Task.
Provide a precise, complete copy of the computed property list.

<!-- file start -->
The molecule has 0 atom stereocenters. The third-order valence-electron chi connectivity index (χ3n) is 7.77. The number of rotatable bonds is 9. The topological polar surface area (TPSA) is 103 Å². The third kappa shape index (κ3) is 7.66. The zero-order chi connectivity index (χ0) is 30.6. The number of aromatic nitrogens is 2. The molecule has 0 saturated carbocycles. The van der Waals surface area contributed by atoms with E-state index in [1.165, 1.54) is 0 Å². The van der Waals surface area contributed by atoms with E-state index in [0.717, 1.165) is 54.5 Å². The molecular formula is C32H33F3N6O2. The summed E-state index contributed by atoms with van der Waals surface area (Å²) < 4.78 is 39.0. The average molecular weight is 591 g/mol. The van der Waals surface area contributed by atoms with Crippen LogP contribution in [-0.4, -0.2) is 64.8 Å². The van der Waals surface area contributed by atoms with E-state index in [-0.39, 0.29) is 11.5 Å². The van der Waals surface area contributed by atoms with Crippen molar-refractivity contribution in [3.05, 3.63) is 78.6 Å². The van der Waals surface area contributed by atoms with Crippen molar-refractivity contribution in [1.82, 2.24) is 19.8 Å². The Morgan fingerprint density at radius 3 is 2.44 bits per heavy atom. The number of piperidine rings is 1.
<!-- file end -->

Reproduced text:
The molecule has 0 atom stereocenters. The third-order valence-electron chi connectivity index (χ3n) is 7.77. The number of rotatable bonds is 9. The topological polar surface area (TPSA) is 103 Å². The third kappa shape index (κ3) is 7.66. The zero-order chi connectivity index (χ0) is 30.6. The number of aromatic nitrogens is 2. The molecule has 0 saturated carbocycles. The van der Waals surface area contributed by atoms with E-state index in [1.165, 1.54) is 0 Å². The van der Waals surface area contributed by atoms with E-state index in [0.717, 1.165) is 54.5 Å². The molecular formula is C32H33F3N6O2. The summed E-state index contributed by atoms with van der Waals surface area (Å²) < 4.78 is 39.0. The average molecular weight is 591 g/mol. The van der Waals surface area contributed by atoms with Crippen LogP contribution in [-0.4, -0.2) is 64.8 Å². The van der Waals surface area contributed by atoms with E-state index in [-0.39, 0.29) is 11.5 Å². The van der Waals surface area contributed by atoms with Crippen molar-refractivity contribution in [3.05, 3.63) is 78.6 Å². The van der Waals surface area contributed by atoms with Crippen molar-refractivity contribution in [1.82, 2.24) is 19.8 Å². The Morgan fingerprint density at radius 3 is 2.44 bits per heavy atom. The number of piperidine rings is 1.